Prostate-Specific Antigen Evolution After Photoselective Vaporization of the Prostate
Lebdai S, Prezelin Y, Pereira H, Bruyere F. J Endourol. 2013 Dec 3. [Epub ahead of print]

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1 Urology Department, University Hospital of Angers , Angers, France .

Abstract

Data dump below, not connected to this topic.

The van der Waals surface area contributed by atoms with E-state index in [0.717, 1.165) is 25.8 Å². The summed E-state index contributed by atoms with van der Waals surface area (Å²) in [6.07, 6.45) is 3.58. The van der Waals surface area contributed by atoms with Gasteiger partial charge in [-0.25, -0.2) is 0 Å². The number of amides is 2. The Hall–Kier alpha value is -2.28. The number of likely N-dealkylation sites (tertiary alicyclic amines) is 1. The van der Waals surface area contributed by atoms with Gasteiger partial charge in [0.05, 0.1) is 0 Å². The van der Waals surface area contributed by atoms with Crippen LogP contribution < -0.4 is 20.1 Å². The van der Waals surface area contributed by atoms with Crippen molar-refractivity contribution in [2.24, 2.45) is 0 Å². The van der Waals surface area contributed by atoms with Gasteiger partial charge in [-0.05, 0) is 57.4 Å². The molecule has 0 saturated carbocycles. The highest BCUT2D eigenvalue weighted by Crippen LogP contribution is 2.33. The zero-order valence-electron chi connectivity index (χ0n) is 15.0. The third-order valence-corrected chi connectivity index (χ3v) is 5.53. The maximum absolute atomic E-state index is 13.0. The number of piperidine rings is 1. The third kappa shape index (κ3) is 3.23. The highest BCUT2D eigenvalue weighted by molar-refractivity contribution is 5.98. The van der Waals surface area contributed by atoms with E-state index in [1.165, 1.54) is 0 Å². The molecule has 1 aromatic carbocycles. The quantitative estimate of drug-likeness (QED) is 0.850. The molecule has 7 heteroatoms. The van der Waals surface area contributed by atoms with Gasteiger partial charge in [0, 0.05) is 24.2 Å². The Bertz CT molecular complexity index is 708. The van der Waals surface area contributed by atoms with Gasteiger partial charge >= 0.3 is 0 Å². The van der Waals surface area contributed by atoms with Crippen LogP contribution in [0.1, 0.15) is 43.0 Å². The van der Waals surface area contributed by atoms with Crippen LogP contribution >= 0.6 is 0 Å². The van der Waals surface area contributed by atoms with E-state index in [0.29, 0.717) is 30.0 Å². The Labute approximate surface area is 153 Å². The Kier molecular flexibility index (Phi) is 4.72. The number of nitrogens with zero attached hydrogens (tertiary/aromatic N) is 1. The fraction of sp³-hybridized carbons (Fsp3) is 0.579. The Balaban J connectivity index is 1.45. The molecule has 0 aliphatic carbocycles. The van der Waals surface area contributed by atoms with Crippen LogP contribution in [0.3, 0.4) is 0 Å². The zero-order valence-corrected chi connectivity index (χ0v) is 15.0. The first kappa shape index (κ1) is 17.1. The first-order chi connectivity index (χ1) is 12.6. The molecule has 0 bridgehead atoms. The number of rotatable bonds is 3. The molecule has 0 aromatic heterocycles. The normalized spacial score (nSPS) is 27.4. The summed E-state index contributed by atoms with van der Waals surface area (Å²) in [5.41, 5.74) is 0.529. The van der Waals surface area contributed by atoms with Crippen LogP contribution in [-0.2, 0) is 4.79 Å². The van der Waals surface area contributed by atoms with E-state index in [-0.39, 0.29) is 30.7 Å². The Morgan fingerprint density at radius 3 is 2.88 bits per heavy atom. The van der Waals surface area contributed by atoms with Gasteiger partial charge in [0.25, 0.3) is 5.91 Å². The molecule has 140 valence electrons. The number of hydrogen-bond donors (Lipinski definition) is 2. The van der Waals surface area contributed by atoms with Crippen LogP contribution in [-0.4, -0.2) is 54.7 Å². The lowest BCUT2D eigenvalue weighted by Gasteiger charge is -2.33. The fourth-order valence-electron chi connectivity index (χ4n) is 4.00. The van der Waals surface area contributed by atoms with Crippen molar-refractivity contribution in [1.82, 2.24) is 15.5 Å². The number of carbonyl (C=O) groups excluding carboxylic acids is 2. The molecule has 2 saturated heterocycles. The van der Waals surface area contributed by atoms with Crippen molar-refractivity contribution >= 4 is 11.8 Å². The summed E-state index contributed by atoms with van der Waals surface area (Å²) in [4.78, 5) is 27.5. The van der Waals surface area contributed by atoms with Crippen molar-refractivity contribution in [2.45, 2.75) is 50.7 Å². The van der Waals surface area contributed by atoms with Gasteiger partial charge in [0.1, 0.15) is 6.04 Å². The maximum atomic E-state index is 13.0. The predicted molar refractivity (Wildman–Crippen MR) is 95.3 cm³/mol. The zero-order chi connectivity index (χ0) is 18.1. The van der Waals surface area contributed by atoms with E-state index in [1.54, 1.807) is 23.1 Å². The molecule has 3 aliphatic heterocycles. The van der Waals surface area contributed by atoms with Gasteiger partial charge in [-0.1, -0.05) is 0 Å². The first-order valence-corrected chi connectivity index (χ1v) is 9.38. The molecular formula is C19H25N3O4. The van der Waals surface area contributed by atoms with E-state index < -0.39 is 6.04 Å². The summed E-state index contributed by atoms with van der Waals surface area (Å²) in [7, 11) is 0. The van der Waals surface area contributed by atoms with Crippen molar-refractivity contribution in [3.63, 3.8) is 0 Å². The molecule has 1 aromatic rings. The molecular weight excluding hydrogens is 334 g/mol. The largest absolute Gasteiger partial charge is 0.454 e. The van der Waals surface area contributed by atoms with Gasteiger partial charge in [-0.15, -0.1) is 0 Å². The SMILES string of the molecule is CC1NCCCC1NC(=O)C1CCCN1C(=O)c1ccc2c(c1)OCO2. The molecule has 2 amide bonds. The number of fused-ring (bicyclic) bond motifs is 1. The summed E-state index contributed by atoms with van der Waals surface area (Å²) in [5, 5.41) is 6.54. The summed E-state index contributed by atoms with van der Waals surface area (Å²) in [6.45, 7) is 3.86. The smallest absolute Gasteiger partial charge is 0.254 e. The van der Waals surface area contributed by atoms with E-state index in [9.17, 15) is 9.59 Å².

Abstract Background: Prostate-specific antigen (PSA) variations after photoselective vaporization of the prostate are an unsolved question. Patients and Methods: We included prospectively 323 patients who underwent GreenLight® prostate vaporization for prostatic hyperplasia between 2005 and 2013. We excluded patients with prostate cancer and those with concomitant prostate biopsies. Serum PSA levels were measured before and after the procedure at 1, 6, 12, 24, 36, and 48 months. Results: The median preoperative PSA level was 4.50 ng/mL; it decreased to 2.41 ng/mL at 1 month (47% reduction), 2.17 ng/mL at 6 months (52% reduction), 2.30 ng/mL at 1 year (49% reduction), 2.40 ng/mL at 2 years (47% reduction), 2.31 ng/mL at 3 years (49% reduction), and 2.54 ng/mL at 4 years (44% reduction) (P values were all <0.0001). The median PSA nadir at 6 months was significantly different from the median PSA level at 1, 2, 3, and 4 years (respectively P=0.0046, P=0.0017, P=0.0006, and P=0.01). Patients who received ≤3000 J/cc had a significant trend to a PSA reascension after 6 months. Patients who received ≥4000 J/cc did not show any significant PSA reascension during the 4 years after procedure. Energy was correlated with the PSA reascension in univariate and multivariate analysis. Conclusions: The PSA level significantly decreased by half 1 month after the procedure, reached its nadir at 6 months, and showed a slight progressive reascension during the 4 following years. Applying an energy rate ≥4000 J/cc of prostate induced PSA stability over time whereas energy ≤3000 J/cc induced a reascension of the PSA level after 6 months.